Expectation > Excitement > Disappointment > Disgus > Exhaustion.
In accordance with this trajectory, which is effected within a period that is obviously variable but can nevertheless be parametered, Closky determines the duration, the num-ber and the combinatory variability of the segments that he will use, also taking into account their capacity for attraction and seduction.
This curve is generally at one with Closky’s intentions, with his desire to reproduce ad absurdum a procedure of consumption that wears itself out until it reaches the point of abandonment against the imperturbable mechanical unfolding of the work’s logic but, nevertheless, it does not take into account the pleasure principle, which usually resolves the vision of these works. In addition to the jubi-lation generally provided by the smooth power of the imperturbable logical unfolding (once it is clear that noth-ing can upset its execution), and the satisfaction of under-standing its guiding laws, there is another, more ecstatic pleasure, provided by Closky’s work. One could call this the pleasure of accomplishment. Roundabout, a piece pre-sented at the Centre Pompidou, whose iconography is echoed in this book, is a perfect example of this. This pleasure, which goes back to that childhood satisfaction of neatly colouring in within the lines, or putting in the last piece of the jigsaw puzzle, is no simple normative drive, nor is it educationally conditioned. It is, also a pleasure of appropriateness, of completion, of self-fulfilment in one-ness with the surrounding world. As absurd and insignifi-cant as they may be, the innumerable sequences of Closky’s Roundabout offer this kind of accomplishment, that of work done, an action carried out, each leading towards the next in an infinite repetition of the confirma-tion that the world is formed to meet our desires.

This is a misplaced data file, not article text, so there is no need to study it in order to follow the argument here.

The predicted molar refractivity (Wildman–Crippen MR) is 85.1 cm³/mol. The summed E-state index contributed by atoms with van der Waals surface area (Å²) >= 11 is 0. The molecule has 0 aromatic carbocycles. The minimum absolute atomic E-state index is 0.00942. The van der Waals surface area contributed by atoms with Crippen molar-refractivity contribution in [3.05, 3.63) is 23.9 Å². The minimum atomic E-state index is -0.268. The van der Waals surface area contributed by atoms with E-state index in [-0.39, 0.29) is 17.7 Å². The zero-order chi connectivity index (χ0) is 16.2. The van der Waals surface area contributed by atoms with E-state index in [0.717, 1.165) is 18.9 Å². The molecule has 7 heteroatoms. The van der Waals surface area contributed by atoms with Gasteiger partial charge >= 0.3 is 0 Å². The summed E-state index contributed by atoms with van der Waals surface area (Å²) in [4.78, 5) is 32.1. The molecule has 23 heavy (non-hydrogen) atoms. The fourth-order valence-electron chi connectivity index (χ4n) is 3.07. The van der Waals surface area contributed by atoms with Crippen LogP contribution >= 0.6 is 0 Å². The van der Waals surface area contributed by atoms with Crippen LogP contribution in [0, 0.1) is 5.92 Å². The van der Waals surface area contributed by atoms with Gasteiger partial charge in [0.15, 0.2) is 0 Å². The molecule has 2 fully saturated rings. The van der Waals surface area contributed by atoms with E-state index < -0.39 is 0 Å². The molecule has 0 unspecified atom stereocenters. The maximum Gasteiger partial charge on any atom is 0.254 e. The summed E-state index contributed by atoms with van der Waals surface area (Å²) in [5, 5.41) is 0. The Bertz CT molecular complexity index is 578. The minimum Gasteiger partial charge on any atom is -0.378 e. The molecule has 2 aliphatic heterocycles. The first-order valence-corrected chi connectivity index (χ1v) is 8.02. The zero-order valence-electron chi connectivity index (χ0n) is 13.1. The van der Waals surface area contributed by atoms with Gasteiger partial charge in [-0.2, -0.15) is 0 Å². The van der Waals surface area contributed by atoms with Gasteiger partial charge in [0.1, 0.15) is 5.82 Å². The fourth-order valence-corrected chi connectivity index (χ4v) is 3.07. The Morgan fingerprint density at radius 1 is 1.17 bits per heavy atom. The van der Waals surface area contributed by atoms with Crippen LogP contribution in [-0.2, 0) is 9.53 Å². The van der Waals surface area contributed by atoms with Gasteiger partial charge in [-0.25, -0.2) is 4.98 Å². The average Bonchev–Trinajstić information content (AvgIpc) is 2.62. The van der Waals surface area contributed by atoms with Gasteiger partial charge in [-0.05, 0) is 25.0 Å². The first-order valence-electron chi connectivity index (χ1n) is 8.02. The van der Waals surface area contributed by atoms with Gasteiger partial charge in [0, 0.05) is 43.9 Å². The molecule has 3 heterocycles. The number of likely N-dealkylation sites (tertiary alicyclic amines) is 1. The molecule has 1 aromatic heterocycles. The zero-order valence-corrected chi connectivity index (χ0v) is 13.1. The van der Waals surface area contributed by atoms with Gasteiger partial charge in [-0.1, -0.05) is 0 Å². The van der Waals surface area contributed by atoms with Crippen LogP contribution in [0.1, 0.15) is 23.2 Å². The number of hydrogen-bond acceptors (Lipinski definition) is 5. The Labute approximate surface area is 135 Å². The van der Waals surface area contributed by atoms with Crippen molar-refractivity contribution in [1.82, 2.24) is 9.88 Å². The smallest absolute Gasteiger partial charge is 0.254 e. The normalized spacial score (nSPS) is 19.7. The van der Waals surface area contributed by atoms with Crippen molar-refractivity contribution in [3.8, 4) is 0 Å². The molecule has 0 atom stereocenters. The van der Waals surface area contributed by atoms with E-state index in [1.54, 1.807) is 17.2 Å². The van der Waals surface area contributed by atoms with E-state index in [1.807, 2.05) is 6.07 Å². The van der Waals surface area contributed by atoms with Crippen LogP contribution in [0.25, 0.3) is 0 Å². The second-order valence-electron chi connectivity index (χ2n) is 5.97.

* The quotations by Claude Closky are from an interview with the author.